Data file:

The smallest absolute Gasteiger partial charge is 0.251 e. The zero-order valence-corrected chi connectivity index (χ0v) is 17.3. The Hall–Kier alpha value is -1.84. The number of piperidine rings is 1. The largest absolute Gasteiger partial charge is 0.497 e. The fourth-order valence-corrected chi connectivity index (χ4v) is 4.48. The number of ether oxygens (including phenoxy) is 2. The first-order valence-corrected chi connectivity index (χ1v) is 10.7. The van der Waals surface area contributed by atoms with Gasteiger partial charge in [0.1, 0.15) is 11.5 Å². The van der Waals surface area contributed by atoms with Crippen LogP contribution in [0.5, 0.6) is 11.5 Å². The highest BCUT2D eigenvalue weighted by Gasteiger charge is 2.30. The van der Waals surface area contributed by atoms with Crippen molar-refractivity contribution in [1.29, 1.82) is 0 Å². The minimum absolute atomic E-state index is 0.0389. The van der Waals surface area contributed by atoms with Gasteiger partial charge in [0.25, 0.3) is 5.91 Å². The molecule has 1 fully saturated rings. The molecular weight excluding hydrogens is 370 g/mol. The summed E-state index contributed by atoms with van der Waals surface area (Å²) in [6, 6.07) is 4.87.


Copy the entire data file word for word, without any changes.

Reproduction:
The smallest absolute Gasteiger partial charge is 0.251 e. The zero-order valence-corrected chi connectivity index (χ0v) is 17.3. The Hall–Kier alpha value is -1.84. The number of piperidine rings is 1. The largest absolute Gasteiger partial charge is 0.497 e. The fourth-order valence-corrected chi connectivity index (χ4v) is 4.48. The number of ether oxygens (including phenoxy) is 2. The first-order valence-corrected chi connectivity index (χ1v) is 10.7. The van der Waals surface area contributed by atoms with Gasteiger partial charge in [0.1, 0.15) is 11.5 Å². The van der Waals surface area contributed by atoms with Crippen LogP contribution in [0.5, 0.6) is 11.5 Å². The highest BCUT2D eigenvalue weighted by Gasteiger charge is 2.30. The van der Waals surface area contributed by atoms with Crippen molar-refractivity contribution in [1.29, 1.82) is 0 Å². The minimum absolute atomic E-state index is 0.0389. The van der Waals surface area contributed by atoms with Gasteiger partial charge in [0.25, 0.3) is 5.91 Å². The molecule has 1 fully saturated rings. The molecular weight excluding hydrogens is 370 g/mol. The summed E-state index contributed by atoms with van der Waals surface area (Å²) in [6, 6.07) is 4.87.